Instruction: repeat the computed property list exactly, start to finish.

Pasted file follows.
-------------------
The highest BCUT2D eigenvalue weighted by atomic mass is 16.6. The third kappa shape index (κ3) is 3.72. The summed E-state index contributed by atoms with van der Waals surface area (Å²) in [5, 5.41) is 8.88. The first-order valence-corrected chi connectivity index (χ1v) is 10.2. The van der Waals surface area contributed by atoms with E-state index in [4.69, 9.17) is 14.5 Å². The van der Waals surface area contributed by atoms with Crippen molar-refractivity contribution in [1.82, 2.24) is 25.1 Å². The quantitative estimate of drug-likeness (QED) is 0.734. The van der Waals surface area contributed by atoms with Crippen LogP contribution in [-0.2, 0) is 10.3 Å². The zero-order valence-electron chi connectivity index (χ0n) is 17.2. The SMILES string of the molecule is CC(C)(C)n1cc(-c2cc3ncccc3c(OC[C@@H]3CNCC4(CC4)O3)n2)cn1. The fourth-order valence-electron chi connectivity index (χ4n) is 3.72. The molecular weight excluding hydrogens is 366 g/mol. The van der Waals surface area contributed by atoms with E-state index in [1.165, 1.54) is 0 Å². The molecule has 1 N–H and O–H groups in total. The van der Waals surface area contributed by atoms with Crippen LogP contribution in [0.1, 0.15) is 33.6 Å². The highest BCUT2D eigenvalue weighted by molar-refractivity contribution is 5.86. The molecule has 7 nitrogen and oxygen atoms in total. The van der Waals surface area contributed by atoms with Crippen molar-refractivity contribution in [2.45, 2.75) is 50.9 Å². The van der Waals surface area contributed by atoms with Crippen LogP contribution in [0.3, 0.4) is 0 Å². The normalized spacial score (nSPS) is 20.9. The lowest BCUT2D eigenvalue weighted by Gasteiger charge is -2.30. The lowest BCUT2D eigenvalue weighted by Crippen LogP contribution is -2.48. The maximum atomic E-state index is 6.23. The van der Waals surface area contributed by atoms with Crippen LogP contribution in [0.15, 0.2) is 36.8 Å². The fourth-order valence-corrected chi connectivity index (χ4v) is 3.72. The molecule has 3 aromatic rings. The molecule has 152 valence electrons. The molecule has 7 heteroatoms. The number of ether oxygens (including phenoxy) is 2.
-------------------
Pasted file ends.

The highest BCUT2D eigenvalue weighted by atomic mass is 16.6. The third kappa shape index (κ3) is 3.72. The summed E-state index contributed by atoms with van der Waals surface area (Å²) in [5, 5.41) is 8.88. The first-order valence-corrected chi connectivity index (χ1v) is 10.2. The van der Waals surface area contributed by atoms with E-state index in [4.69, 9.17) is 14.5 Å². The van der Waals surface area contributed by atoms with Crippen molar-refractivity contribution in [1.82, 2.24) is 25.1 Å². The quantitative estimate of drug-likeness (QED) is 0.734. The van der Waals surface area contributed by atoms with Crippen LogP contribution in [-0.2, 0) is 10.3 Å². The zero-order valence-electron chi connectivity index (χ0n) is 17.2. The SMILES string of the molecule is CC(C)(C)n1cc(-c2cc3ncccc3c(OC[C@@H]3CNCC4(CC4)O3)n2)cn1. The fourth-order valence-electron chi connectivity index (χ4n) is 3.72. The molecular weight excluding hydrogens is 366 g/mol. The van der Waals surface area contributed by atoms with E-state index in [1.165, 1.54) is 0 Å². The molecule has 1 N–H and O–H groups in total. The van der Waals surface area contributed by atoms with Crippen LogP contribution in [0.1, 0.15) is 33.6 Å². The highest BCUT2D eigenvalue weighted by molar-refractivity contribution is 5.86. The molecule has 7 nitrogen and oxygen atoms in total. The van der Waals surface area contributed by atoms with Crippen molar-refractivity contribution in [2.45, 2.75) is 50.9 Å². The van der Waals surface area contributed by atoms with Crippen LogP contribution in [0.3, 0.4) is 0 Å². The normalized spacial score (nSPS) is 20.9. The lowest BCUT2D eigenvalue weighted by Gasteiger charge is -2.30. The lowest BCUT2D eigenvalue weighted by Crippen LogP contribution is -2.48. The maximum atomic E-state index is 6.23. The van der Waals surface area contributed by atoms with Crippen LogP contribution in [0.15, 0.2) is 36.8 Å². The fourth-order valence-corrected chi connectivity index (χ4v) is 3.72. The molecule has 3 aromatic rings. The molecule has 152 valence electrons. The molecule has 7 heteroatoms. The number of ether oxygens (including phenoxy) is 2.